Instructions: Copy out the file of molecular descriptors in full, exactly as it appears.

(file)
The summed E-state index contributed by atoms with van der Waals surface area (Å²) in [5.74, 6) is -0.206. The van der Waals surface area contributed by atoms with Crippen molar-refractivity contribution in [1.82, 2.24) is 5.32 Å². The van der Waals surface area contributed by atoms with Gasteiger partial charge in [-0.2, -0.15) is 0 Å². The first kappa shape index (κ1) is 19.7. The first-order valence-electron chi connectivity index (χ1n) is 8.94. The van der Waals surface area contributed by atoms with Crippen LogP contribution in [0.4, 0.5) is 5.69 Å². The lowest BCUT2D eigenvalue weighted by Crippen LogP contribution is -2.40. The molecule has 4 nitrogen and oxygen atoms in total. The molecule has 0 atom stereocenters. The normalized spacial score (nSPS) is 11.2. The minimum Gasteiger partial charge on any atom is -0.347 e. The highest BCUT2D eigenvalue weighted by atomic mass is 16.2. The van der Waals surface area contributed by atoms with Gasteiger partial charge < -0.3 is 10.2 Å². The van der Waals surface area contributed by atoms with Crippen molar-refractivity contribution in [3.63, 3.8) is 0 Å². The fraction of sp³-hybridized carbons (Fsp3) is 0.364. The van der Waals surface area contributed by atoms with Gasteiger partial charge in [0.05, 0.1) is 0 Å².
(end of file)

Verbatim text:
The summed E-state index contributed by atoms with van der Waals surface area (Å²) in [5.74, 6) is -0.206. The van der Waals surface area contributed by atoms with Crippen molar-refractivity contribution in [1.82, 2.24) is 5.32 Å². The van der Waals surface area contributed by atoms with Gasteiger partial charge in [-0.2, -0.15) is 0 Å². The first kappa shape index (κ1) is 19.7. The first-order valence-electron chi connectivity index (χ1n) is 8.94. The van der Waals surface area contributed by atoms with Crippen LogP contribution in [0.4, 0.5) is 5.69 Å². The lowest BCUT2D eigenvalue weighted by Crippen LogP contribution is -2.40. The molecule has 4 nitrogen and oxygen atoms in total. The molecule has 0 atom stereocenters. The normalized spacial score (nSPS) is 11.2. The minimum Gasteiger partial charge on any atom is -0.347 e. The highest BCUT2D eigenvalue weighted by atomic mass is 16.2. The van der Waals surface area contributed by atoms with Gasteiger partial charge < -0.3 is 10.2 Å². The van der Waals surface area contributed by atoms with Crippen molar-refractivity contribution in [3.63, 3.8) is 0 Å². The fraction of sp³-hybridized carbons (Fsp3) is 0.364. The van der Waals surface area contributed by atoms with Gasteiger partial charge in [0.05, 0.1) is 0 Å².